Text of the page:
Tensions have been steadily mounting in Egypt, providing an atmosphere akin to a tinderbox of opinions and accusations, but just who is holding the match, and what might spark it, is impossible to pinpoint with so many hot button issues, and polarising figures, consuming the minds of the Egyptian public.
It could most easily be attributed to the withheld elections results. Promises of definite verdicts are dangled tantalisingly in front of the public then whipped away for ‘further examination.’ A dangerous move, when compared to a similar environment of rumour and election result delays that fuelled the Kenyan election disaster of 2007, which left more than 1,000 Kenyans dead after riots erupted.
The tensions could similarly be attributed to frustration at the opaque nature and mishandling of the elections. Brotherhood candidate Mohamed Morsi showed his audacity by giving a 4am press conference some days ago where he declared himself winner. The Shafiq campaign responded days later with a denial of Morsi’s numbers and a claim that Shafiq had pulled ahead with 51 percent.
“I am so confident that Shafiq is ahead,” says Reem Nour, 37, a Shafiq supporter and managing director at a prominent advertising firm. “Morsi got up at 4am to declare his victory because he’s scared, so he’s drumming up support. Shafiq is so calm and not rushed because he knows whatever Morsi does, people will catch him and Shafiq will still win.”
But perhaps the tensions lay at the feet of state media, which portrays elections –an entirely normal and never-clean affair- so sensationally that its soap-opera like qualities is retold in such a polarizing manner that the Egyptian public is engrossed in innuendos and misnomers.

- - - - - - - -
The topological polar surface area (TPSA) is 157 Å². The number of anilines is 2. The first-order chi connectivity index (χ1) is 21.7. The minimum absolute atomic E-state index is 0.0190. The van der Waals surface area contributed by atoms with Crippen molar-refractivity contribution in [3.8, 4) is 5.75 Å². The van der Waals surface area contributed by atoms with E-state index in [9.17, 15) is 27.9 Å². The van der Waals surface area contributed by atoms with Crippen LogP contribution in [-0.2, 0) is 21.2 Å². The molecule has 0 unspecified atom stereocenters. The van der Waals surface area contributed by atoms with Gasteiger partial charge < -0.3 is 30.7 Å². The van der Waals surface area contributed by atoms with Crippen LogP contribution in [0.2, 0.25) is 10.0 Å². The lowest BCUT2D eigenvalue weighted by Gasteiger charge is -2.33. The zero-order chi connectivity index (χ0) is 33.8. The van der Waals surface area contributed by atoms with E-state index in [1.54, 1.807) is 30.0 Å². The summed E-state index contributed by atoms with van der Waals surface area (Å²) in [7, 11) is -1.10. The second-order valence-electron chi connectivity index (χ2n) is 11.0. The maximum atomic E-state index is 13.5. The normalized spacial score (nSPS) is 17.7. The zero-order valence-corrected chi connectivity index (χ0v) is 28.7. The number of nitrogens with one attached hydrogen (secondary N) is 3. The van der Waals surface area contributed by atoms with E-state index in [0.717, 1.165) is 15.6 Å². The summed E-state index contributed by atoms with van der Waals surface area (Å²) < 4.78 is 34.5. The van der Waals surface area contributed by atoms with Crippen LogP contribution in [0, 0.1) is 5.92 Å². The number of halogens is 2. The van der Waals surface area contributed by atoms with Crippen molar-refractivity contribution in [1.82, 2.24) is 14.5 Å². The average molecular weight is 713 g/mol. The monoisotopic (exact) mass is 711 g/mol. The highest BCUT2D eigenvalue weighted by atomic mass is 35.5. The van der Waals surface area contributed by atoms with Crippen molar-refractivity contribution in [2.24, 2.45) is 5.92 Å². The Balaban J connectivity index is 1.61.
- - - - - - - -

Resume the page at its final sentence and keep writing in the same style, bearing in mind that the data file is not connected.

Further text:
There is no shortage of evidence regarding the sensationalism of Egyptian state television. The Mubarak debacle killed the ex-President off and brought him back so many times that toward the end, people did not care one way or another whether the man lived or died. The term ‘clinically dead’ was tossed around casually without anyone understanding what it truly meant, leading people to think his condition was more serious.
Tahrir Square, is also an epicentre of all tension in Egypt, with thousands upon thousands of Morsi supporters entrenched in the square, waiting for a decision that would either turn the square into the world’s victory party or quite possibly a bloodbath. Morsi’s supporters are cynical and apprehensive, believing the military council wants nothing more than to imprison all of Egypt’s Islamists in one fell Nasseresque stroke.
“The Military Council wants to retain a presence in the governing authority. They don’t want to give up power. They don’t want to go back to their bases and to just go and protect the borders. They don’t want to serve the nation, to serve Egypt,” says Mohamed Fouda, a Morsi supporter.
To its credit, the Supreme Council of Armed Forces has promised it will hand over power on the June 30- albeit a tenuous, shifting promise that has in no way bolstered by the constitutional amendment it recently issued that stripped the president-elect of power and left it in the hands SCAF.
“It’s nothing new for the authorities or military to lie. They have raised the Egyptian people on lies. They have taught us lies, and turned everything in Egypt into a lie,” says Ali Madany, another Morsi supporter.